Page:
Tunisian Crochet has a symmetry problem, insofar as it has none.
You may have noticed that each row’s stitches are drawn from the last row’s stitches by pulling them out of the fabric on the side of your dominant hand. This barely matters when we’re working a large piece, or when a slight shift to the right or left can’t be noticed, but for colourwork, especially colourwork that contains decreases, it becomes pretty clear pretty fast.
My mitten designs include TSS2tog decreases towards the finger tips that help reduce the number of stitches, drawing the mitten tip to a pretty point. But, as they are colourwork mittens, the decreases pose a problem;
while the decrease on the right of my fabric (my dominant side) looks lovely and neat, the one on the left gets all bitty and jagged.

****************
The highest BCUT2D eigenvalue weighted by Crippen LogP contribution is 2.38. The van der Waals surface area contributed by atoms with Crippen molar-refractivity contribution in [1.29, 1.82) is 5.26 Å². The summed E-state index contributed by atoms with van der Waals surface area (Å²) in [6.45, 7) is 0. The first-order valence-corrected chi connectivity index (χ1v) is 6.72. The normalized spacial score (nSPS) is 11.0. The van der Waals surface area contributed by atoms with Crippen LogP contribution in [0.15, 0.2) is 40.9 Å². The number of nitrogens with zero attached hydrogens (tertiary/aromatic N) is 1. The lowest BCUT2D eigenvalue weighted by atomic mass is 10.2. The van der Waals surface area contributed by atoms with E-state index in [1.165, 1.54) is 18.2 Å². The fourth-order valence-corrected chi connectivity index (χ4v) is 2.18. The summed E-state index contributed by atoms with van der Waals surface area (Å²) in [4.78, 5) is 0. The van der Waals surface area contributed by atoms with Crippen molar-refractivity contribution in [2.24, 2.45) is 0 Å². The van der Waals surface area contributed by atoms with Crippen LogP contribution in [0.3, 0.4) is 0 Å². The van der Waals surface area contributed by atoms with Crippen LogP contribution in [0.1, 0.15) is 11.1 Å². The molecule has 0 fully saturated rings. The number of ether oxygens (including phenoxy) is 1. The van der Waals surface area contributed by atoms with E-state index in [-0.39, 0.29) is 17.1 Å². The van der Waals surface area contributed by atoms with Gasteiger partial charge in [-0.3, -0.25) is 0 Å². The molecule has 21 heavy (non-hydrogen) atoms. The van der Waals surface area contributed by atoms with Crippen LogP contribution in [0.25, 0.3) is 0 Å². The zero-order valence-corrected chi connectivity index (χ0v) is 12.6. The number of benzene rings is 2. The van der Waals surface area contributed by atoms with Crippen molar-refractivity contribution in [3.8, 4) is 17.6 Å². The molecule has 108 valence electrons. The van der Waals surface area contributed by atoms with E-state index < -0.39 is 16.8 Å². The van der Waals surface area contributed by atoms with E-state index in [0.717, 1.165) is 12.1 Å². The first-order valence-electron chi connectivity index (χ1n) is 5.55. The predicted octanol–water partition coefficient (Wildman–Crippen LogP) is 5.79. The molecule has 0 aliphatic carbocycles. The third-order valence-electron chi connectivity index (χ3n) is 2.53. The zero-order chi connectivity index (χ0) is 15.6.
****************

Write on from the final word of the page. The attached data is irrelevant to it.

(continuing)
Compare the photos below to see what I mean:
What we’re going to do in this tutorial is work the first TSS2tog as normal. No point in fiddling with perfection, right?
Then we’re going to use a blunt-ended darning needle (a bodkin) to simulate a TSS2tog in the opposite direction.
Hold on to your hats, people. Things are about to get weird!
The First TSS2tog
Firstly, we’re going to work 1 TKS in yellow which is our Main Colour (MC), and then the first TSS2tog on the row in pink, our Contrast Colour (CC).
After that, we’re going to work TKS sts across to within 3 sts of the end.
Don’t forget to catch your floats!
Here’s where our trusty bodkin comes into play.
Work return pass as normal.
After a few rows of this malarkey, you’ll see the effect of your reverse TSS2tog stitches.